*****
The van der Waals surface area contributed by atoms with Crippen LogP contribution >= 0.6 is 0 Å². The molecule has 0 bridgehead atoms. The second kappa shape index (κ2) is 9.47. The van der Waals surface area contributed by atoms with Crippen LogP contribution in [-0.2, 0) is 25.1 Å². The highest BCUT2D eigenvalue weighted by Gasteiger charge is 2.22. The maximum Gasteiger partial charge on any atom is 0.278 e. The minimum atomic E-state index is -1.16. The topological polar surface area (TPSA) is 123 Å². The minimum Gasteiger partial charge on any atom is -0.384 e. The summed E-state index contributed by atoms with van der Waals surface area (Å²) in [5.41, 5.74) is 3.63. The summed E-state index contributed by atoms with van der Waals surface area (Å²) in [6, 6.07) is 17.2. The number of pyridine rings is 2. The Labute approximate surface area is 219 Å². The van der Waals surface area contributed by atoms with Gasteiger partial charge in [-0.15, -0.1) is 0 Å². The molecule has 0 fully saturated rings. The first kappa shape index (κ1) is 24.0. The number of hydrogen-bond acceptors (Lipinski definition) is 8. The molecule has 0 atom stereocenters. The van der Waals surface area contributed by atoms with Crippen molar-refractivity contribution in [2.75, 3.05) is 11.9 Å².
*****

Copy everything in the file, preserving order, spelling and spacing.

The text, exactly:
The van der Waals surface area contributed by atoms with Crippen LogP contribution >= 0.6 is 0 Å². The molecule has 0 bridgehead atoms. The second kappa shape index (κ2) is 9.47. The van der Waals surface area contributed by atoms with Crippen LogP contribution in [-0.2, 0) is 25.1 Å². The highest BCUT2D eigenvalue weighted by Gasteiger charge is 2.22. The maximum Gasteiger partial charge on any atom is 0.278 e. The minimum atomic E-state index is -1.16. The topological polar surface area (TPSA) is 123 Å². The minimum Gasteiger partial charge on any atom is -0.384 e. The summed E-state index contributed by atoms with van der Waals surface area (Å²) in [5.41, 5.74) is 3.63. The summed E-state index contributed by atoms with van der Waals surface area (Å²) in [6, 6.07) is 17.2. The number of pyridine rings is 2. The Labute approximate surface area is 219 Å². The van der Waals surface area contributed by atoms with Gasteiger partial charge in [-0.15, -0.1) is 0 Å². The molecule has 0 fully saturated rings. The first kappa shape index (κ1) is 24.0. The number of hydrogen-bond acceptors (Lipinski definition) is 8. The molecule has 0 atom stereocenters. The van der Waals surface area contributed by atoms with Crippen molar-refractivity contribution in [2.75, 3.05) is 11.9 Å².